This child needs to feel safe and loved with you and with your ex. They need to feel they are ‘home’ with both parents, whatever the new situations may be. Now, for sure you can’t control what your ex says and does, but you can lead by example. A great way to do this is to make your home a place of shelter and safety, where the child is not under pressure to make the parent feel better about themselves and can go about the business of being a child. He should be allowed to simply ‘be.’ No hidden agenda.
Here’s another question for you to consider: What do you think is a child’s work in this world? What are they supposed to do?
Many people respond something along the lines of, “A child has to grow up.”
NOPE. Nah ah. Do not collect $200, do not pass “GO.”
The child’s job is… to be a child.
The child needs to learn about their environment in an age-appropriate way. They need to learn where they fit in. Where do they begin and end and where are they safe? What happens when I do ‘this’…? That is the child’s job. To experiment with their environment and see what works and what does not. They learn about consequences, positive and negative. The job is to learn these things naturally, at the appropriate age.
Your child will grow up, but that is what happens, it’s not what they ‘do’.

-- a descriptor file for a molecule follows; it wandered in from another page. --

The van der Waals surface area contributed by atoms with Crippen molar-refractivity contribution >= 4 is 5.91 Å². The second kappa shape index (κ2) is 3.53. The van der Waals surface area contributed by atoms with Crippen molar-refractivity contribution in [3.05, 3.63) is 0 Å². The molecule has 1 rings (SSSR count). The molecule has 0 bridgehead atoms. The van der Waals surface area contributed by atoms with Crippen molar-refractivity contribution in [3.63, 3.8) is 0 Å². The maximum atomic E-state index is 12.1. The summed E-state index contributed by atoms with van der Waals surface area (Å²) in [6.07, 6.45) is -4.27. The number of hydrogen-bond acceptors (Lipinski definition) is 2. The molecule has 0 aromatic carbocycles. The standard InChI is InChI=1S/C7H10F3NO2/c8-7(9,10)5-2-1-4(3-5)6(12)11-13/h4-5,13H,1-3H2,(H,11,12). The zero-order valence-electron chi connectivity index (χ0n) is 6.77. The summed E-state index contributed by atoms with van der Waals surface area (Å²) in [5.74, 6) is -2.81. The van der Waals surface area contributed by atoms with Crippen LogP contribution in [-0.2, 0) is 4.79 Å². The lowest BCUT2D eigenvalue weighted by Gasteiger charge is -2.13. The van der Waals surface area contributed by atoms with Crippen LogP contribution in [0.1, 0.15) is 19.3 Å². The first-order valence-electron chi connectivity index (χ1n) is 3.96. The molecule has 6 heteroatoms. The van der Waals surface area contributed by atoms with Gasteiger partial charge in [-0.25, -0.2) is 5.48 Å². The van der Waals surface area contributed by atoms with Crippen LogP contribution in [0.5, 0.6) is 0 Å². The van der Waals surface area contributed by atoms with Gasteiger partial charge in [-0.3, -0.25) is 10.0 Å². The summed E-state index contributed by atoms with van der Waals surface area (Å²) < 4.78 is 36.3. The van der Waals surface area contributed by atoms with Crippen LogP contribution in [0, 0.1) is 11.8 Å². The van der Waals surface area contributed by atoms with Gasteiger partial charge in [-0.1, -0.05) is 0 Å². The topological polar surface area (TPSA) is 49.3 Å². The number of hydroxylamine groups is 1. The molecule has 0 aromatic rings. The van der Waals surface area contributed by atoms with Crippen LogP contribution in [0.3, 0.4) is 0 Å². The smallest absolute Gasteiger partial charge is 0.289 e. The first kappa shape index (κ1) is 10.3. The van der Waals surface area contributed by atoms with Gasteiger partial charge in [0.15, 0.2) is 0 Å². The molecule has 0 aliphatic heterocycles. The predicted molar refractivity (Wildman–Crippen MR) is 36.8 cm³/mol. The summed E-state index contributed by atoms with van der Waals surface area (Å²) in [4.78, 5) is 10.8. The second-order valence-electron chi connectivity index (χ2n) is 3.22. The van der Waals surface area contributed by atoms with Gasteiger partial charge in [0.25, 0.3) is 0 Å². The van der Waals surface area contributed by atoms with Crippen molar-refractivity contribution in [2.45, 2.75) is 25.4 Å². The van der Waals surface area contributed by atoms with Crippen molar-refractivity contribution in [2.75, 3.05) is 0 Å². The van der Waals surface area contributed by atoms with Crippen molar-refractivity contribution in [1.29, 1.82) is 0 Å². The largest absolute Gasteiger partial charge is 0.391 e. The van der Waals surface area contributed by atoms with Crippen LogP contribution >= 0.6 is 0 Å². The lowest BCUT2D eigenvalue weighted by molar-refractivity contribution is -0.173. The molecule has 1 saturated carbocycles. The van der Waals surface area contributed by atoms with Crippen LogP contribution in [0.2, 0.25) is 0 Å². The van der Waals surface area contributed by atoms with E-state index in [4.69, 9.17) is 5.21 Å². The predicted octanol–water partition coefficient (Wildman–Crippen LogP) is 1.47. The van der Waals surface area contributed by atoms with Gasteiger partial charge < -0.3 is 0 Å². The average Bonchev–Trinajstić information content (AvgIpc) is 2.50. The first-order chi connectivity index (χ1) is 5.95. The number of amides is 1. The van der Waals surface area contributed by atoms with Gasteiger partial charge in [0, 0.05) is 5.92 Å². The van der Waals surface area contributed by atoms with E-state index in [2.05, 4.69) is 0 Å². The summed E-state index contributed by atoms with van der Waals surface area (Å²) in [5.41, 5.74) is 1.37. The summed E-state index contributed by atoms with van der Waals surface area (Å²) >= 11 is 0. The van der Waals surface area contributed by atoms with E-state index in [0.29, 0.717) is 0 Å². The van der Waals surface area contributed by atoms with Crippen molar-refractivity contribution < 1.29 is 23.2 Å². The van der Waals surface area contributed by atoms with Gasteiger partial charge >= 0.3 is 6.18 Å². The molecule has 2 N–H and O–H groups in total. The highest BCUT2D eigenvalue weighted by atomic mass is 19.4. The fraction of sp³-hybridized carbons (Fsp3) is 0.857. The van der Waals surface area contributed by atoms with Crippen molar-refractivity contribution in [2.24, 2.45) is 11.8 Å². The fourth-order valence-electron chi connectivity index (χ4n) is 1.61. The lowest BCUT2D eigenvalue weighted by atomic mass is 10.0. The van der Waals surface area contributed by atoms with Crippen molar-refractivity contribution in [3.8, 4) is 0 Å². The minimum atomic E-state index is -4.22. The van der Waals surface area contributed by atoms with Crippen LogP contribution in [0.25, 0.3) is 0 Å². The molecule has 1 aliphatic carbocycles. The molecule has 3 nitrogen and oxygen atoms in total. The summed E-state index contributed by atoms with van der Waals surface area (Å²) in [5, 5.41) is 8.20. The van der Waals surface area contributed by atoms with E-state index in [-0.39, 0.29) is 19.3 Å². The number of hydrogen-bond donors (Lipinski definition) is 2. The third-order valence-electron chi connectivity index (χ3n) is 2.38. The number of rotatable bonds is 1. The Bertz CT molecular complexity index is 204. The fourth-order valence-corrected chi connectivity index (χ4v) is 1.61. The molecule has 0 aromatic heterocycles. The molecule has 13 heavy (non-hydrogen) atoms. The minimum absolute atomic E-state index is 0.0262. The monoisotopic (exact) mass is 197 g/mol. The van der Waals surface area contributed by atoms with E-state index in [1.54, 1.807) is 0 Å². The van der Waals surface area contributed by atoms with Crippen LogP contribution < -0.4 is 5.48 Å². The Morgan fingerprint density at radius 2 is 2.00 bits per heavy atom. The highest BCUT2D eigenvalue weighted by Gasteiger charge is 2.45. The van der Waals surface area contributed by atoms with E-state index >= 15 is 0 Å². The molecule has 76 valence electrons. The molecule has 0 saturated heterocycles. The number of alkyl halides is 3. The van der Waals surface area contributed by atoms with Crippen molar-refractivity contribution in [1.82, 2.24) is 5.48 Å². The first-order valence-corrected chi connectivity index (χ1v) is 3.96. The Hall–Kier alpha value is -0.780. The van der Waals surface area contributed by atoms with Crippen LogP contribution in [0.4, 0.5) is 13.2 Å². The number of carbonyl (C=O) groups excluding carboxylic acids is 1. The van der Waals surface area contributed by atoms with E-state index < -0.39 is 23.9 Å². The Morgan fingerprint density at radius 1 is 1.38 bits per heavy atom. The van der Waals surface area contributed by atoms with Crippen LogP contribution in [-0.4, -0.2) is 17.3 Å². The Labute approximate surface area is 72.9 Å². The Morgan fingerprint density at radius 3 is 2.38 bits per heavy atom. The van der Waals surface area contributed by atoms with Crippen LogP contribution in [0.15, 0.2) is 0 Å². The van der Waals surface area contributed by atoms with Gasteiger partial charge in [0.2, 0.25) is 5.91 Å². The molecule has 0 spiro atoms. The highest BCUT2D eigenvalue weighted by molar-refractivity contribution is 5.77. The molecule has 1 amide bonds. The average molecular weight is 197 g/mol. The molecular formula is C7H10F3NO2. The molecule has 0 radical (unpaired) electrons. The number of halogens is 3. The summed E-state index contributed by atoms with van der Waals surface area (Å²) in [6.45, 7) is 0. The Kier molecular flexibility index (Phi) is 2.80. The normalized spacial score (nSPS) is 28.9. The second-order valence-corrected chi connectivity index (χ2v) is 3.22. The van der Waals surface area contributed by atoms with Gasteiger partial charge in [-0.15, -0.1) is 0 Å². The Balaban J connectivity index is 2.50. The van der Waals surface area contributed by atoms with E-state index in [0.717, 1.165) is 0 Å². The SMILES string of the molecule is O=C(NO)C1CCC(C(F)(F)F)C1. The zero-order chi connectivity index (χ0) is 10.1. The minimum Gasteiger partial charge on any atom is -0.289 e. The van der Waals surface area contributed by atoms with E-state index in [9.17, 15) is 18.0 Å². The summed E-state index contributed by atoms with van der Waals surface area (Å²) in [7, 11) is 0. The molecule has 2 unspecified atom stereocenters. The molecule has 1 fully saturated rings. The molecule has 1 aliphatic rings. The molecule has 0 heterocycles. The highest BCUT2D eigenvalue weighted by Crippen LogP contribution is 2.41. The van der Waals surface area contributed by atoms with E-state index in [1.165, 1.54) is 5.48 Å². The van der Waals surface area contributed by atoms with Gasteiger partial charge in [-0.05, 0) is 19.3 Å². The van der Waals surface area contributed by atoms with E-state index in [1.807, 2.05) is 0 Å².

It is easy to forget these things during the heat of battle with the ex. However, if you can remember that this child is watching you as she listens and learns, you may see opportunities to provide balance, safety and joy in your child’s life.
I recommend that whenever possible, be mindful of the things you are teaching your kids.
Vulnerable and eager to please, your child loves both of you and needs both of you to contribute to her life. The child does not want to take sides. He does not want to hate the other parent. She does not want to be, nor should she need to be, the ‘parent’ to her parent.
You might be thinking, “What on Earth is she talking about??”
Really, this also happens more than you might think.
Have you ever noticed the child who looks after the parent? I bet you have. What does that look like? Well, there are a number of tell-tale signs, but here is one example: The parent tells the child things they are not old enough to hear, things about the relationship, the other parent and then leans on them for support. “She’s like a little adult!” “He’s old for his years.”
Seriously, if this is you – and I am counting on you to be honest with yourself – then please, for the wellbeing of your child, STOP. Allow your child to be a child! It’s not too late to turn things around.
Disclaimer: If there is real and present danger of abuse for the child and/or you from the ex, any attempts at co-parenting may need to be court ordered and monitored by a third party, probably a lawyerly type. My blog posts are not for these cases. I am writing for the adult who wants to put the child first and is willing to work on navigating the sometimes-difficult terrain so their child has the best start in life they can have.
Much love to you, oh struggling parent. I see you, and you are doing your best.